I really didn’t want to remember Reiko. It was hard to see someone live that way. I didn’t want to accept it ... and in the end I couldn’t accept it.

I stood up and turned off the TV. I’d one commission due the next week. I’ll start it after I take a shower, I told myself.

There was a sound like someone flicking the door with their forefinger.

‘Who is it?’ I almost jumped. I don’t even know why I’m so on edge. A memory associated with an old pain started to well up in me.

‘Open up.’

I recognized the voice.

That old woman from the arcade was standing there.

‘Uh, what’s the matter? It’s very late.’ I scratched my head as casually as possible.

‘I can’t come by without a reason?’

Perhaps she followed me home? No way. The old lady pushed into my room. Her movements gave me a real shock. I’d seen them before, that dancer’s grace. Was it really ... ?

A horrifying thought began to spread in me like a blot of ink, with a speed and intensity too powerful to resist.

‘Oh, you’ve moved the bed.’ Reiko!

I didn’t want to come to this realization. Even though I’d known, really, since I saw her at the arcade.

‘Doing well?’

Reiko was trying to smile.

He paused. ‘Yeah.’

I nodded. We often used to greet each other like this. When I was being introverted, I think she used to say, ‘Cheer up,’ or something like that.

‘Oh, I’m so glad to hear it. You must have been surprised to see me.’ Reiko twisted the sides of her lips oddly. Was she smiling beneath all those wrinkles?

‘Yes. Very, or somewhat, anyway.’

I dislike situations like these. It was like a scene from a movie. ‘It’s thanks to you that I’m still alive.’

Was she being sarcastic?

‘Not many good things came of it, though.’

I remained silent.

‘You managed to protect yourself by acting worried but you didn’t lift a finger for my sake, not really.’

She wasn’t being accusatory. I knew that.

‘You were scared that you were developing emotions. You couldn’t help it. I get it, it scares everyone.’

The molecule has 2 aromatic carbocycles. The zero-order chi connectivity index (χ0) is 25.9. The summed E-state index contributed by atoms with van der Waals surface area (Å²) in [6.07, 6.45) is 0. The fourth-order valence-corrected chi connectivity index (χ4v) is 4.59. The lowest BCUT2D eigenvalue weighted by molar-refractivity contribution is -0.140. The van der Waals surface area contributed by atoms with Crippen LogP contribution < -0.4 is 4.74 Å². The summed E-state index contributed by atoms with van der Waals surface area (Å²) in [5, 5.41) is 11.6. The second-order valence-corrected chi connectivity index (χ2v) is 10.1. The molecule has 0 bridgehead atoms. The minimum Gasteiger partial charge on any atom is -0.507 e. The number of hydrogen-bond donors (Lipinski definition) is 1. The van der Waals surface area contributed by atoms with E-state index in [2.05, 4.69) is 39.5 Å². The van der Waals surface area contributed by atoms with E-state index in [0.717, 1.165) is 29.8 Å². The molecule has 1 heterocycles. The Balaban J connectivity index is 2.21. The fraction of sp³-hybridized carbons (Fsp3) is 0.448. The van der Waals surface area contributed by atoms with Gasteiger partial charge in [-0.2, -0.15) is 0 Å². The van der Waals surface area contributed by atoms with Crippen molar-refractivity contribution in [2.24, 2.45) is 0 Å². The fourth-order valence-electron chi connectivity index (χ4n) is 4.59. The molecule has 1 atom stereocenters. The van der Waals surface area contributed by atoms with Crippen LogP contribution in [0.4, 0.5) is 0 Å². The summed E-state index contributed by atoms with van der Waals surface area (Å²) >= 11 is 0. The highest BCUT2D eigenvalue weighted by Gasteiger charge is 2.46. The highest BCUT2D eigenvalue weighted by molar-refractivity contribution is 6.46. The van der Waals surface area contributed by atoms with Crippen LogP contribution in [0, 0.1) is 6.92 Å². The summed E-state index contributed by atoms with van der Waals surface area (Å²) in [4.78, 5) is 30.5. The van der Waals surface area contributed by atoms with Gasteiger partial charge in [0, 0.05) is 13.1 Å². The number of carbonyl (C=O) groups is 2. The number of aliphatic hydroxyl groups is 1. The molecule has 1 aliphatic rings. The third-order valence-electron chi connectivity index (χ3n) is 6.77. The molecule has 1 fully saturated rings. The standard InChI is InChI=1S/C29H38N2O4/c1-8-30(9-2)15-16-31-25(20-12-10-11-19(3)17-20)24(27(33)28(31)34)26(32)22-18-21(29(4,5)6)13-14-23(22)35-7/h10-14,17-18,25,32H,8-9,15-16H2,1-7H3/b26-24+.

Her appearance was truly pitiful. I couldn’t believe the change. ‘What have you been up to since then?’

I could feel my voice shaking. The back of my tongue was moistening. I knew what this meant. With my eyes open, tears began to fall.

‘Stop it.’ Reiko’s voice was horribly kind. Like she was concerned for me. ‘It’s nothing to cry over.’

Reiko was trying to cheer me up, like she always would.

But this was too horrible. In only three years. When we first met, Reiko still had something of a wrecked beauty. Now, not even those ruins remained.

‘I’m begging you . . .’ Reiko said. She pulled a tissue out of a dirty, strangely shaped bag, and tried to wipe away my tears. Is this woman stupid? ‘Come on, smile.’

Who smiles at a moment like this? But, after all, I’m the type who does whatever’s asked. I placed a finger below each eye and forced my face to look like it was smiling.

‘Play something for us,’ Reiko said with her wrinkly face. ‘What do you want?’
I couldn’t get myself to look at her face properly. What am I

even supposed to say? Do I say the same thing I used to? That I can’t do anything for her?

‘My eyes are bad these days. They won’t stop watering. I just won’t quit smoking, though, and the smoke gets in my eyes.’

So we played that old song. As the sound faded, Reiko looked at me.

‘It can’t be helped, eh?’ Only her mouth was smiling. Her hair moved, and I saw on her neck a big discoloured scar. It looked like a powerful chemical had burnt it. In the hospital, they mark people. Had she tried to erase it herself? I couldn’t say anything anymore.

Reiko narrowed her eyes and asked, ‘I wonder if they’ve invented that matter regeneration machine yet.’






Izumi SUZUKI was born in 1949. After dropping out of high school she worked in a factory before finding success and infamy as a model and actress. Her acting credits include both pink films and classics of 1970s Japanese cinema. When the father of her children, the jazz musician Kaoru Abe, died of an overdose, SUZUKI’s creative output went into hyperdrive and she began producing the irreverent and punky short fiction, novels and essays that ensured her reputation would outstrip and outlast that of the men she had been associated with in her early career. She took her own life in 1986, leaving behind a decade’s worth of groundbreaking and influential writing. 

Aiko MASUBUCHI is a translator, curator and producer based in Tokyo and New York. She drums and writes poems.











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Hotel is a magazine for new approaches to fiction, non fiction & poetry & features work from established & emerging talent. Hotel provides the space for experimental reflection on literature’s status as art & cultural mediator. The magazine is bi-annual, the online archive is updated periodically.